This was a minor inconvenience compared to the experience of the founder of the hospital that same night. In order to get a van full of donated beans the 25 miles from Sunland Park, New Mexico, to his hospital and avoid an exorbitant bribe at Santa Teresa, he had to drive more than an hour west to the border at Palomas, Mexico, wait several hours until the right Mexican customs official came on duty, give him a $300 bribe, cross into Mexico and drive an hour and a half back to the hospital on a terrifying two lane road — a trip of almost 200 miles plus a payment of $300 because of the cruelty of the Mexican government. No wonder even someone as brutal as Chapo has public support. These aren’t isolated events; this is simply the reality of the border.

As for the future, Chapo is probably finished, whether or not he is extradited. And other narcos will quickly fill his place as has repeatedly happened when kingpins are arrested. There will be little impact on the drug trade.

More important, Mexican leaders and perhaps even President Enrique Peña Nieto might ask themselves why someone whose drug trafficking had caused such extraordinary damage can still be so popular. It doesn’t matter what country you live in. Government ought to be for the people, not against them.

Morgan Smith is a former member of the Colorado House of Representatives and served as Colorado’s commissioner of agriculture. He travels to Mexico at least monthly to document and assist various humanitarian projects. Reach him at


Morgan SmithMorgan SmithJanuary 10, 20167min1870

“Hey, Morgan. It’s Paul and we’re in Santa Fe.” What a surprise to hear this voice from the past. Paul Brown and I served together in the Colorado House of Representatives for two terms — 1975-1978 — but I hadn’t seen him or his wife, Sue, for decades.

Paul first became involved in politics in 1970, joined the “Vietnam Veterans Against the War” and was an alternate delegate to the Democratic National Convention in Miami Beach for George McGovern in 1972. In 1974, the Watergate year, he was one of those gutsy candidates like Nancy Flett and Dorothy Witherspoon who were willing to run in traditionally Republican districts (Grand Junction in his case) and, by winning, gave Democrats the first House majority in many years. (Little did we know then that it would only last two years and would be followed by nearly 30 unbroken years of Republican majorities.)

Former state Rep. Paul Brown and his wife, Sue, look back on a long life in politics during a recent visit with Morgan Smith. Photo by Morgan Smith/The Colorado Statesman

That year, Paul ran against the then-Mayor of Grand Junction and, to quote him, “was probably the only person in the county who didn’t have enough sense to know that I did not have a chance to win the race.” He won by over 14 percent that year and 6 percent in 1976, a lower margin because of a gun control bill he had co-sponsored. Those were unique times. As he says, “Regardless of political bent, we were able to talk to each other and even disagree as friends.”

When he cites the legislators he remembers best, as many Republicans as Democrats appear on the list. Republicans like Sandy Arnold, Joe Shoemaker, Frank Traylor, Ann Gorsuch and Betty Ann Dittemore, most of whom would probably be unelectable today, given current conservative litmus tests. He also cites Democrats like Jim Lloyd, Arie Taylor and Ruben Valdez. He describes serving on the Judiciary Committee as his most interesting experience as a legislator, as well as having to go before the Joint Budget Committee for issues like making the case for a new sewer system for the town of DeBeque.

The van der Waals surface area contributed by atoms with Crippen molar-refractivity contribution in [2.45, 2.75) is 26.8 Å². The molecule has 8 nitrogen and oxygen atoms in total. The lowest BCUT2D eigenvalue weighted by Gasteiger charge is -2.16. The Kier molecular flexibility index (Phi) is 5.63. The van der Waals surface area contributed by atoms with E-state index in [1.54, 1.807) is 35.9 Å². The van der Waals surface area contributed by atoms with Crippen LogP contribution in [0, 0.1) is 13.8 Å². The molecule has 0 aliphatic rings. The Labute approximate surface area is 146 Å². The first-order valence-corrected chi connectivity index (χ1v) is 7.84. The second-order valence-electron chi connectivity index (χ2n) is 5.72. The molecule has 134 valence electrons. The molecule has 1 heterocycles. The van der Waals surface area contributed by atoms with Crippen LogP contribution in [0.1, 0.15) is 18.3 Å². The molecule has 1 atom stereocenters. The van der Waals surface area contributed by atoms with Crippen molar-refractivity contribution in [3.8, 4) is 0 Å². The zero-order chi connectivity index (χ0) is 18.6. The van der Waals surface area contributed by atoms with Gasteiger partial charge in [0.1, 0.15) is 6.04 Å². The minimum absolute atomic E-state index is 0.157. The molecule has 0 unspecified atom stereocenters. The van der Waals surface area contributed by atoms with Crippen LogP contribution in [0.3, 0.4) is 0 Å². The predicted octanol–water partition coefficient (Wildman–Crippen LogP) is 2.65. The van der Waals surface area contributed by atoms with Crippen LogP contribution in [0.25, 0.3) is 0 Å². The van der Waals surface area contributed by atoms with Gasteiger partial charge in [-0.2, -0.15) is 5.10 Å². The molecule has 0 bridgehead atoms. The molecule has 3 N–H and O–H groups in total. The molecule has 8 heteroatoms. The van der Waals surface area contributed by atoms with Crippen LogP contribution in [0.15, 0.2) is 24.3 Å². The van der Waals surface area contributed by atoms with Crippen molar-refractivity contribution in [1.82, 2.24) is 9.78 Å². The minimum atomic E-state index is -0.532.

He then decided not to run for a third term. “Serving in Denver while Sue and our daughter were in Grand Junction was proving pretty rough on our family life, especially on the salary that we got at that time. “ (It was $7,600 a year.)

Paul later worked for the Division of Property Taxation, as community impact coordinator on the Colony Oil Shale Project and as chief of staff for U.S. Rep. Ray Kogovsek from 1983-84.

However, what Paul described as his most intense political experience occurred fairly recently. In 2006, he ran for Mesa County assessor and lost to Barbara Brewer. “Over the course of the campaign we became friends,” Paul says. “There was no mudslinging.” In fact, Brewer suggested that Brown apply for the position of Mesa County public trustee and offered to write a letter in support. In 2007, Gov. Bill Ritter appointed him to the post and in 2011, Gov. John Hickenlooper re-appointed him.

Then-state Rep. Paul Brown, D-Grand Junction, hams it up at the Legislature’s annual Hummers event in the late 1970s. Photo by Morgan Smith/The Colorado Statesman

One of his jobs was to have legal notices published in a legal newspaper. Initially, he used the Grand Junction Daily Sentinel. This was highly lucrative for the paper; Mike Moran, the current Mesa County public trustee has said that the Sentinel was paid more than $500,000 for foreclosure notices in 2010.

Finding repeated mistakes in the Daily Sentinel’s notices, Brown began looking for other options. There were two other papers in the county at the time, the Fruita Times and the Palisade Tribune (the Daily Sentinel eventually bought both papers). After going through a bidding process, Paul entered into a contract with them in 2012.

This unleashed the fury of the Daily Sentinel’s publisher, and Paul was subjected to an unending cascade of negative articles and editorials. As a result, Gov. Hickenlooper declined to reappoint him in 2012, not even giving Paul the opportunity to tell his side of the story. Staffers at the governor’s office told him that he was “too controversial” and that he had made the largest newspaper on the Western Slope very angry.

Notwithstanding this treatment, Paul and Sue remain very involved in local Democratic politics. Sue is on the State Central Committee as one of Mesa County’s representatives. She is also the CEO and founder of Home Care of the Grand Valley, a non-profit providing care for a wide range of the ill in Mesa County.

Despite the Daily Sentinel issue, Paul continues to be optimistic about the need to work together and about the quality of people who run for office from both parties.

“Sometimes differences of opinions are the best vehicle for making sound decisions,” he says. “I have never met anyone who got into politics for anything other than honorable reasons. We all truly wanted to do the best for our constituents.” Congratulations to him and Sue for their service.

Morgan Smith is a former state legislator and served as commissioner of Agriculture and executive director of the Colorado Department of Local Affairs. He can be reached at